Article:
Smartphones have been shown to distract people from their main tasks (e.g., studying, working), but the psychological mechanisms underlying these distractions are not clear yet. In a preregistered experiment (https://osf.io/g8kbu/), we tested whether the distracting nature of smartphones stems from their high associated (social) reward value. Participants (N = 117) performed a visual search task while they were distracted by (a) high social reward apps (e.g., Facebook app icon + notification sign), (b) low social reward apps (e.g., Facebook app icon), and (c) no social reward apps (e.g., Weather app icon). We expected that high social reward app icons would slow down search, especially when people were deprived of their smartphones. Surprisingly, high social reward (vs. low or no social reward) apps did not impair visual search performance, yet in a survey (N = 158) participants indicated to perceive these icons as more rewarding. Our results demonstrate that even if people perceive social smartphone apps as more rewarding than nonsocial apps, this may not manifest in behavior.
Smartphones are thought to be pervasive sources of distractions, defined as performance decrements after the onset of task-irrelevant stimuli (Rusz, Bijleveld, & Kompier, 2018). Indeed, increasing experimental evidence shows that smartphones impair cognitive performance (Chein, Wilmer, & Sherman, 2017). For instance, hearing a phone ring (Shelton, Elliott, Eaves, & Exner, 2009), receiving notifications (Stothart, Mitchum, & Yehnert, 2015), or even the mere presence of a smartphone (Thornton, Faires, Robbins, & Rollins, 2014; Ward, Duke, Gneezy, & Bos, 2017) had a negative effect on sustaining attention on a main task (but see also Johannes, Veling, Verwijmeren, & Buijzen, in press). In line with such an impairment in maintaining attention, Kushlev, Proulx, and Dunn (2016) found that people report more difficulties to concentrate on their tasks when they enable (vs. disable) notifications. Taken together, there is growing experimental evidence that smartphones appear to harm productivity. However, the underlying psychological mechanism of these performance decrements remains unknown. Understanding this mechanism is crucial, as it can advance theory on the effects of smartphones on performance and inform policy makers on how to deal with smartphone use, for instance in school or work contexts.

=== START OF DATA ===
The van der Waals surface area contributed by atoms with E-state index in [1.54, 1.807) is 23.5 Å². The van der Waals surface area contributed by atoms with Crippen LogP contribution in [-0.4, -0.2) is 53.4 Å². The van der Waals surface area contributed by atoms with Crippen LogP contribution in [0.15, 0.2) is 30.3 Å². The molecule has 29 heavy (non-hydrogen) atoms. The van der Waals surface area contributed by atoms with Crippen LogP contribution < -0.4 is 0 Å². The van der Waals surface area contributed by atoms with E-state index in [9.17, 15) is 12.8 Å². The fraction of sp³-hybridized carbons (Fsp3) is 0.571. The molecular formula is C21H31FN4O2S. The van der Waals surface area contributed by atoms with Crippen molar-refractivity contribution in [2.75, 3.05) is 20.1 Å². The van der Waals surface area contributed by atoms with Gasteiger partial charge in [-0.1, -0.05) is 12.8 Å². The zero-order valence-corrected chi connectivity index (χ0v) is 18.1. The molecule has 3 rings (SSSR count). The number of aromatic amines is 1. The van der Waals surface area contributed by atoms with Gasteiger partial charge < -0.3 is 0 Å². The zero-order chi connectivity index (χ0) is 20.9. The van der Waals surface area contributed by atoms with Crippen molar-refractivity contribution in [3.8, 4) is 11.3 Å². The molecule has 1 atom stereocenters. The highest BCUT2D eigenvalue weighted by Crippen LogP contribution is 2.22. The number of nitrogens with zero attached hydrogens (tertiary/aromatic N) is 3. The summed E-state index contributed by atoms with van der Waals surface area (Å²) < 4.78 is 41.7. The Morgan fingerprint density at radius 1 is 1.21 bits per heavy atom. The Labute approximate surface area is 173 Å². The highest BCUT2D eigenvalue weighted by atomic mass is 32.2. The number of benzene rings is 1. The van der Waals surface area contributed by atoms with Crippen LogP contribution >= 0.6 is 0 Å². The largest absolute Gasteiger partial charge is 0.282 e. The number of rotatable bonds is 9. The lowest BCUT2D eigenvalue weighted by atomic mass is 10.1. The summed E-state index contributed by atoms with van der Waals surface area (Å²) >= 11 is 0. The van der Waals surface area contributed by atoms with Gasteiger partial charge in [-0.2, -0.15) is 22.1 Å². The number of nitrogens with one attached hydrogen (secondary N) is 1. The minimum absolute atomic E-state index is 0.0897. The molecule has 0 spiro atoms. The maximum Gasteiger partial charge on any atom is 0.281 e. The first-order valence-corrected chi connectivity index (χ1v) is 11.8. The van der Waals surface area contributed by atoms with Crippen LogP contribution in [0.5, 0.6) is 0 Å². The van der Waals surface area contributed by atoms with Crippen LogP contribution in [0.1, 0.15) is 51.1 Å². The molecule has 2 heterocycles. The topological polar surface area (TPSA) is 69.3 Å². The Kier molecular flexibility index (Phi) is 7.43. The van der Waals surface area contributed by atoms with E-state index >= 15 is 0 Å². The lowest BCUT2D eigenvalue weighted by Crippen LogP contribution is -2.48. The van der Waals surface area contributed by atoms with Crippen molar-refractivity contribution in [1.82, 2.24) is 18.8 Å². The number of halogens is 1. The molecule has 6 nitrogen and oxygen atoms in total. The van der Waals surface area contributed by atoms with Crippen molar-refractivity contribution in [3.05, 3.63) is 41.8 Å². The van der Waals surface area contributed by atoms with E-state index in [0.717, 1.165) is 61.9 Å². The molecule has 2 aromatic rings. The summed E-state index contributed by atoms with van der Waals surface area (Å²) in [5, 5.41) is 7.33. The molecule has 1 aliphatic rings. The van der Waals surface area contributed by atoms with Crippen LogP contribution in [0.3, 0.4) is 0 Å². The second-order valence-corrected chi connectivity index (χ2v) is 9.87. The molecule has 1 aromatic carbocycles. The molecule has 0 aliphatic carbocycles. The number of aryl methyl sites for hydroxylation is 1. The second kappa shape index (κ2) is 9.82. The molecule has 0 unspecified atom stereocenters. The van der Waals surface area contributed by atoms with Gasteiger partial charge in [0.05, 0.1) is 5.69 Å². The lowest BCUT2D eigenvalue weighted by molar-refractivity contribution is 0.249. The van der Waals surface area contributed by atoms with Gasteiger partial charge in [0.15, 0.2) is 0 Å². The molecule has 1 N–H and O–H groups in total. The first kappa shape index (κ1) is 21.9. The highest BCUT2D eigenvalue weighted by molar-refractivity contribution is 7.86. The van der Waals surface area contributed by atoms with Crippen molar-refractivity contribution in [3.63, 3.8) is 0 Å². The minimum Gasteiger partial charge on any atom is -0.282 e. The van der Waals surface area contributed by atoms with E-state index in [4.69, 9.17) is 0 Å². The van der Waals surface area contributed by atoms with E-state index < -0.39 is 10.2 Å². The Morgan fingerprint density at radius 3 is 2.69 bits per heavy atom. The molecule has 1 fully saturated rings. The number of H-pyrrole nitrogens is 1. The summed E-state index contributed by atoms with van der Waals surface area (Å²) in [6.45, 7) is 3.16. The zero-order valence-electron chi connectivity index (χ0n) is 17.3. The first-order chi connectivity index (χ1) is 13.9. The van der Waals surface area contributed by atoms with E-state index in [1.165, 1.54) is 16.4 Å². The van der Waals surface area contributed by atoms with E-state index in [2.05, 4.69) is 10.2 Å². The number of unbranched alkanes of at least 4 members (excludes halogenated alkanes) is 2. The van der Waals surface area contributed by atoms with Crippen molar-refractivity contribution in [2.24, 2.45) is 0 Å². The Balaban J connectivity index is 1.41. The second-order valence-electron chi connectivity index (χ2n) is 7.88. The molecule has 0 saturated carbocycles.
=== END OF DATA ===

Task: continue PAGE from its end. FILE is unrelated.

Previously, smartphone distractions have predominantly been explained as a stimulus-driven mechanism. From this perspective, impairments in performance happen because people are distracted by an external source (e.g., notifications, ringing phone). However, such a perspective does not explain why a smartphone notification should have a stronger effect than any other external stimulus (e.g., a loud tone). Instead, people are not only influenced by external cues, but also driven by current motivational states (Botvinick & Braver, 2015). Therefore, beyond external sources, smartphone distractions can be explained by a motivational drive to seek social rewards.